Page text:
Hardwick, Cambridgeshire

From Wikipedia, the free encyclopedia
Jump to navigation Jump to search

Hardwick St Marys.jpg
St Mary's Church
Hardwick is located in Cambridgeshire
Location within Cambridgeshire
Population2,670 (2011)
OS grid referenceTL373587
Shire county
Sovereign stateUnited Kingdom
Postcode districtCB23
Dialling code01954
AmbulanceEast of England
UK Parliament
List of places
52°12′48″N 0°00′43″E / 52.2133°N 0.01186°E / 52.2133; 0.01186Coordinates: 52°12′48″N 0°00′43″E / 52.2133°N 0.01186°E / 52.2133; 0.01186

Hardwick is a village and civil parish in the county of Cambridgeshire, England with a large housing estate located about 6 miles (9.7 km) west of the city of Cambridge, England.[1] The village lies immediately south of the A428 road between Cambridge and St Neots. It is about 4 miles (6.4 km) east of the newly developed town of Cambourne. The village is nearly on the Greenwich Meridian. The northern border of the village is St Neots Road, now largely bypassed by the A428, with no houses or property on the north side of the road. In the 2001 census, the population was 2,630 in 946 households, increasing to 2,670 in 1,017 households at the 2011 Census.[2]

Historically, the village of Hardwick is hundreds of years old with the first recorded mention in 991 AD and an entry in the Domesday Book of 1086.[3] Hardwick used to consist of just a few houses and farmland around St Mary's Church, on what is now the southern edge of the village. There are two sites with original water pumps, one near the church and the other quite central just off Pump Lane. The village's bakery was sited next to a row of houses just to the east of the pub at the end closest to the church, and the only remnant is the shell of the building which has become a garage. In its very early years, Unipalm had an office in Broadway house, indirectly linking the village to the early history of commercial internet in the UK.

It has expanded greatly since the 1960s, mainly due to an estate of hundreds of houses built on the orchard land to the north of the original village, with the roads taking the names of the displaced trees (e.g. Ellison, Bramley, Limes, Pippin, Quince, Worcester...). Although significant building ceased, a number of new houses have been built over the years all over the village - wherever developers were able to acquire any plots of land; these are often the once large gardens of the earliest estate houses. The most recent significant developments are Meridian Close and the Grace Crescent.

The Blue Lion, the only pub in the village, lies on Main Street. The Sports and Social Club is based next to the football and cricket pitches in the centre of the village. The Scout and Guides have a hut near the Sports and Social Club. St. Mary's church built a church hall, called the Cabin, which opened in 2020.

Hardwick Community Primary School is the local pre- and primary school for children in Hardwick.[4] Children of secondary school age usually go on to attend Comberton Village College, located in Comberton, southwest of Hardwick.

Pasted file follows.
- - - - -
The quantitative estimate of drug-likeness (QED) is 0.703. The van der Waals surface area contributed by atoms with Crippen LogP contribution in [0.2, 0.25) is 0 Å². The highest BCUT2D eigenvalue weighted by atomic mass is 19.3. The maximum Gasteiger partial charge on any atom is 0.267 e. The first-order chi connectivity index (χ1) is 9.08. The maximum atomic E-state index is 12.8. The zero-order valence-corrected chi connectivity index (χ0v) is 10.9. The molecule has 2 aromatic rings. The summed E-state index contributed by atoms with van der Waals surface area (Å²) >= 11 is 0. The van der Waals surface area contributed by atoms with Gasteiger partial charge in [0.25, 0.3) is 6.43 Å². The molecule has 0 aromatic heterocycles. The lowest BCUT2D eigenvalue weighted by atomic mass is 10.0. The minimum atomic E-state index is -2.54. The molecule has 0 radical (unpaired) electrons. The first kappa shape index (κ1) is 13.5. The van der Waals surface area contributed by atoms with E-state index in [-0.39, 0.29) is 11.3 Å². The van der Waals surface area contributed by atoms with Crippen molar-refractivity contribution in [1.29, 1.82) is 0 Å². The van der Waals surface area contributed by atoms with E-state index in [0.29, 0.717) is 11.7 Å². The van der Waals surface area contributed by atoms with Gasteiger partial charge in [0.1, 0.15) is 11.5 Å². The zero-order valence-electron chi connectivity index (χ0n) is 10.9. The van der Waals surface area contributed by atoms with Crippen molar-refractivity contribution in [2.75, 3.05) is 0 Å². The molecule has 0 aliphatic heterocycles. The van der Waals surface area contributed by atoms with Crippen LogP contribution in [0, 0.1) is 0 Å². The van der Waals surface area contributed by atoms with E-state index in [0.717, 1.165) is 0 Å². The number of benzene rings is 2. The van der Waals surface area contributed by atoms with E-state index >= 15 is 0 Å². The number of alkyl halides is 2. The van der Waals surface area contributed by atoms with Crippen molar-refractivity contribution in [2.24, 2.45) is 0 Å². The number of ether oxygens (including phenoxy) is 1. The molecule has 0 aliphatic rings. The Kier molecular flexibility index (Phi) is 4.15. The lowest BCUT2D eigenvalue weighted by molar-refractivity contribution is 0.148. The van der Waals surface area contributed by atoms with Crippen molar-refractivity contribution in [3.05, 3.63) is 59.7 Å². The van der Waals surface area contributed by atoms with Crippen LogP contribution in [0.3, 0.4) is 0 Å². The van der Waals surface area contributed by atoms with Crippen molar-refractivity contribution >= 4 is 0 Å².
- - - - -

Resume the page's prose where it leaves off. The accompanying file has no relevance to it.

The village shop and post office are also on Cambridge Road. A beauticians nearby took over the site, after significant refurbishment, of another village shop which had failed and lain empty for some years.

The village has mains gas, sewage and water for most residents, though some off the main estate are not on mains gas.

Telephone and Internet service are provided using BT's infrastructure, focussed on the Madingley telephone (area code 01954), which is on the corner of Cambridge Road and St. Neots Road. PSTN and ADSL2/2+ services are provided by the exchange, and there are two FTTC (VDSL2/2+) cabinets. NTL/Virgin abandoned plans to fit cable TV about 1990 when their initial expansion plans ran out of cash, although they do have communication trunks running along St. Neots Road. The old parts of the village have their telephone and/or optical fibre internet delivered over poles, whilst the 70's part of the village has its telephone cabling buried, sometimes without ducting and no optical fibre available. The most recent parts have optical fibre in underground ducts.

There are a number of local businesses at the edge, based on St Neots Road, in Newton House and Broadway House. In November 2006 part of Newton House burned down, destroying a takeaway food outlet and a Turkish restaurant, while the rest of the building has been left unoccupied pending reconstruction work. Broadway House is home to several businesses. The adjacent property is the Conservative Party headquarters for Cambridgeshire. Further west on St Neots Road a cafe, a beauty salon, a pet shop, a car repair/maintenance garage and an agricultural machinery merchant can be found.

Blue Lion pub

In 2006 to 2007 the A428 was improved with a new section of dual carriageway, replacing the section of single carriageway, past Cambourne to Caxton Gibbet. Around the same time the postcode was changed from CB3 to CB23 for this sector.

See also[edit]

Toft, Cambridgeshire which used to include Hardwick within its boundaries


  1. ^ Ordnance Survey: Landranger map sheet 154 Cambridge & Newmarket (Saffron Walden) (Map). Ordnance Survey. 2012. ISBN 9780319231739.
  2. ^ "Civil Parish population 2011". Neighbourhood Statistics. Office for National Statistics. Retrieved 18 July 2016.
  3. ^ "Hardwick Village History". www.hardwick-cambs.org.uk. Hardwick Community Association. Retrieved 18 March 2016.
  4. ^ "Hardwick Primary School". www.hardwickprimary.co.uk. Hardwick and Cambourne Community Primary School. Retrieved 18 March 2016.

External links[edit]